Section 75 of the Government of India Act of 1935 vested in the governor the discretion in giving assent, withholding of assent or sending the bill to the legislature for reconsideration. The word “discretion” was omitted from Article 200 of the Constitution. Otherwise, the wording of Article 200 and Section 75 is the same. Nevertheless it needs to be clarified by the Supreme Court whether the governor is to act on the aid and advice of the Council of Ministers when he assents to the bill or sends it to the assembly for reconsideration or reserves it for the consideration of the president.
It is strange that governors should keep the bills pending for years without taking any decision thereon for no ostensible reason. Constitutional authorities are required to act in a reasonable manner and within a reasonable time. A bill brought by the government before a legislature has some urgency. If a governor, actuated by some extraneous considerations, sits on it for two or three years he would be, in effect, violating the Constitution. Article 200, in fact, contains a time frame in as much as it says that the governor shall send the bill to the assembly as soon as possible. Giving assent or sending back to the assembly immediately are the two urgent steps the governor is mandated to take. It was, therefore, not necessary to fix any timeline in terms of months or weeks. It is the constitutional scheme to complete the legislative process within a reasonable time. A delay of two or three years in giving assent amounts to a total negation of the scheme.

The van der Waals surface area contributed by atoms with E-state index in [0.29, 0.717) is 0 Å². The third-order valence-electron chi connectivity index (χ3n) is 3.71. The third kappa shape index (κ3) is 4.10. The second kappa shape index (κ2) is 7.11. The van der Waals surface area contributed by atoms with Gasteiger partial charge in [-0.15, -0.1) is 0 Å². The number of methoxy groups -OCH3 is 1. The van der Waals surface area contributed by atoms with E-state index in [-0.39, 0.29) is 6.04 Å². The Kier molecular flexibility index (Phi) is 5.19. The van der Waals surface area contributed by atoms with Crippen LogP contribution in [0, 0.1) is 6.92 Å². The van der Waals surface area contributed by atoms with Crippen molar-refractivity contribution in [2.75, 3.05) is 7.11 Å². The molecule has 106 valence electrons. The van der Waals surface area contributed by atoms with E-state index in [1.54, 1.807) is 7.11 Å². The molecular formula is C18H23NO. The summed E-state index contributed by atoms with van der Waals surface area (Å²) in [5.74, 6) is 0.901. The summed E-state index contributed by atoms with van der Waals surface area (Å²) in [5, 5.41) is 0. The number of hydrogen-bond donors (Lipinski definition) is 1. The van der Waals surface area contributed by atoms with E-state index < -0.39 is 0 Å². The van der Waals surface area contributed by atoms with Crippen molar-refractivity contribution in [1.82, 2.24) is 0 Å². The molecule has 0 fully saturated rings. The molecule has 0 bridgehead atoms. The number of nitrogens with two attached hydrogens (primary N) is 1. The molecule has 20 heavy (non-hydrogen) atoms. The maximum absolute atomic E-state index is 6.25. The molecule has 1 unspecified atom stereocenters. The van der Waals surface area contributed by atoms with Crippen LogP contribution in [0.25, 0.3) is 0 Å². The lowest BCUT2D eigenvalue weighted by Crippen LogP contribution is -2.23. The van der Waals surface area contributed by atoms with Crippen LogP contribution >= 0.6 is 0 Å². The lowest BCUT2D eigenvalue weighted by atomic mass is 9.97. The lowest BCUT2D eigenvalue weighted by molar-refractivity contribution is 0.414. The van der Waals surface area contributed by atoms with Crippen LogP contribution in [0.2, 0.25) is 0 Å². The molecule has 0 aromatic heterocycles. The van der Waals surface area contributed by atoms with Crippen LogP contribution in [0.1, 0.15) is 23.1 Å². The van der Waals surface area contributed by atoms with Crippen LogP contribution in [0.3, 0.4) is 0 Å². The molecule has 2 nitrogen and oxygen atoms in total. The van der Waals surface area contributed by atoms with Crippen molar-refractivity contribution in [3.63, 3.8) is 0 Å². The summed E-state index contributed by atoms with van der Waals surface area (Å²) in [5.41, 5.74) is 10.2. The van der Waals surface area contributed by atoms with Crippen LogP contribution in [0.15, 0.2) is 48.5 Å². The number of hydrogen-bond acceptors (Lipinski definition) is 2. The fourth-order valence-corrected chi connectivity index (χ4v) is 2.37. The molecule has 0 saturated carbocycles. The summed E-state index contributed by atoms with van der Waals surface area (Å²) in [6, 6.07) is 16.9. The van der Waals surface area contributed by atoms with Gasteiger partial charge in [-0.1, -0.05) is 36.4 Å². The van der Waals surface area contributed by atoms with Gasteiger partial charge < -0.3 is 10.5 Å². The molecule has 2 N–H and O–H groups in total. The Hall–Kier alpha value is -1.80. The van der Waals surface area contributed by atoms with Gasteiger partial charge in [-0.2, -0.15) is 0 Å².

Article 355 mandates the Union government to ensure that the government of every state is carried on in accordance with the provisions of the Constitution. There may arise multiple situations which may make it impossible for a state to carry on in accordance with the Constitution. One such situation is where the governor sits on important bills passed by the state legislature, which brings governance to a standstill and in effect makes the legislature irrelevant. It is the responsibility of the Union government then to direct the governor to perform his constitutional functions.
Doubts are raised on the legality of a petition against the governor. Article 361 confers absolute immunity on the governor from any legal proceedings. But the Supreme Court, in Rameshwar Prasad v. Union of India (2006), held, “A mala fide act is wholly outside the scope of the power and has no existence in the eyes of law. The expression purported to be done in Article 361 does not cover acts which are mala fide or ultra vires.” The court had made it clear that the bar is only against the power of the court to issue notice or making the president or governor answerable. So the court can examine the validity of the action.
P D T Achary
Former Secretary General, Lok Sabha